Elizabeth Wettlaufer, former registered nurse, is back in the news again this week with the opening of the Long-Term Care Homes Public Inquiry. Ms. Wettlaufer – in case you have forgotten – pled guilty to eight counts of 1st degree murder, four counts of attempted murder and two counts of aggravated assault back in June 2017. What makes her actions particularly heinous is that she caused this grievous harm to human life while providing healthcare services to vulnerable, elderly patients. When Wettlaufer was a practicing RN, she not only failed to provide optimal patient care – she intentionally injected her patients with enough insulin to end their lives. And, for the most part, she did this while working surrounded by other nurses, other healthcare providers and administrators.

The goal of the Long-Term Care Homes Public Inquiry is to determine how our current healthcare system allowed something like this to happen, as well as how we can prevent anything like that from occurring again. There are many parties to this investigation including the various long-term care facilities where Wettlaufer worked, regulatory bodies, professional associations, unions and government. Undoubtedly, all these various organizations will be asked in the coming weeks to account for the roles they played – or failed to play – in this latest healthcare catastrophe.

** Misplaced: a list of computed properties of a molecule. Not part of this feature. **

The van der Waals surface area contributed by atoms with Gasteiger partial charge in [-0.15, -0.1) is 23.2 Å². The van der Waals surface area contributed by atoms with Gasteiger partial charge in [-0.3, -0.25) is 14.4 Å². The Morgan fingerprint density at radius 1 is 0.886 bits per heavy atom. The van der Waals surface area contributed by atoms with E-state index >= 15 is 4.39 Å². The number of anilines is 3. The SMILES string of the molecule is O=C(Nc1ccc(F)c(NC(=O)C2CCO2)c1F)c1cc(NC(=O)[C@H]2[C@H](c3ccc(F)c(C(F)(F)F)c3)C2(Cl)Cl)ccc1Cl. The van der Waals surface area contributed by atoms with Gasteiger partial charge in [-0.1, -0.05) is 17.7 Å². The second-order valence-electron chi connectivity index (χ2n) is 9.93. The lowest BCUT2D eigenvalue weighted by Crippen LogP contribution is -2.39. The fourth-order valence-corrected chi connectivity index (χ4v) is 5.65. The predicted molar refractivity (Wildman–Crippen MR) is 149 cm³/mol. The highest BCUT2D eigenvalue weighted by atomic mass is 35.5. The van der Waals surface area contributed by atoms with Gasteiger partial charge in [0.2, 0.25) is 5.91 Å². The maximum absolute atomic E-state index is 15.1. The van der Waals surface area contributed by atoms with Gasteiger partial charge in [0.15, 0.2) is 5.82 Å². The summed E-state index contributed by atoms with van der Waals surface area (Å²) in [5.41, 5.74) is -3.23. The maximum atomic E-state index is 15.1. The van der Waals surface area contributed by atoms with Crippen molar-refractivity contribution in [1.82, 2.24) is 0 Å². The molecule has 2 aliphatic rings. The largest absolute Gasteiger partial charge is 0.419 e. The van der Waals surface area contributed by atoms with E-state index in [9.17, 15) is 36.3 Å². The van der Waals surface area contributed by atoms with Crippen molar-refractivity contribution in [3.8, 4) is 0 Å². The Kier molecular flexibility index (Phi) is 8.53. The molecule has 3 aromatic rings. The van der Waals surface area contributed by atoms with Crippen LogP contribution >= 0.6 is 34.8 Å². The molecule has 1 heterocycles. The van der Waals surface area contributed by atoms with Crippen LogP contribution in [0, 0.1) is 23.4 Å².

This inquiry comes at a time when we are already experiencing an erosion of public trust in the entire healthcare system – not just long-term care. Almost half of Canadians do not believe they are receiving quality health care (i). Part of this erosion in public trust comes from the perception that the healthcare system is not transparent about its flaws, and that when a problem is identified, the system is slow to take any corrective action. The Wettlaufer case is undeniably a tragedy, but it has been referred to as merely « the tip of the iceberg”(ii) .

So the question becomes, what can we as RTs do about it? The CRTO routinely receives questions from RTs regarding what to do about faults they see within their own healthcare organizations, and our advice is almost always – “raise your voices”. If you have a concern about a regulated healthcare professional’s practice, tell your supervisor/manager AND contact the individual’s regulatory body. Just because you reach out to a health professional’s College, doesn’t mean you are committed to reporting the individual. The staff at a regulatory body can talk you through the process and help guide you to the most appropriate action. And if you have concerns that certain organizational processes are putting patients at risk, report this immediately to as many departments as required – and as often as required – to ensure your message is heard.

We all have a role to play in earning back the public’s trust, and we all have a responsibility to speak up.

 

(i)McGill University. (2016). The Health Care in Canada Survey. Retrieved from https://www.mcgill.ca/hcic-sssc/files/hcic-sssc/hcic_2016_results_01-trends.pdf

(ii)Dubinski, K. (2017, June 26). Province calls public inquiry into long-term care homes. CBC News. Retrieved from http://www.cbc.ca/news/canada/london/public-inquiry-ontario-long-term-care-homes-wettlaufer-1.4178185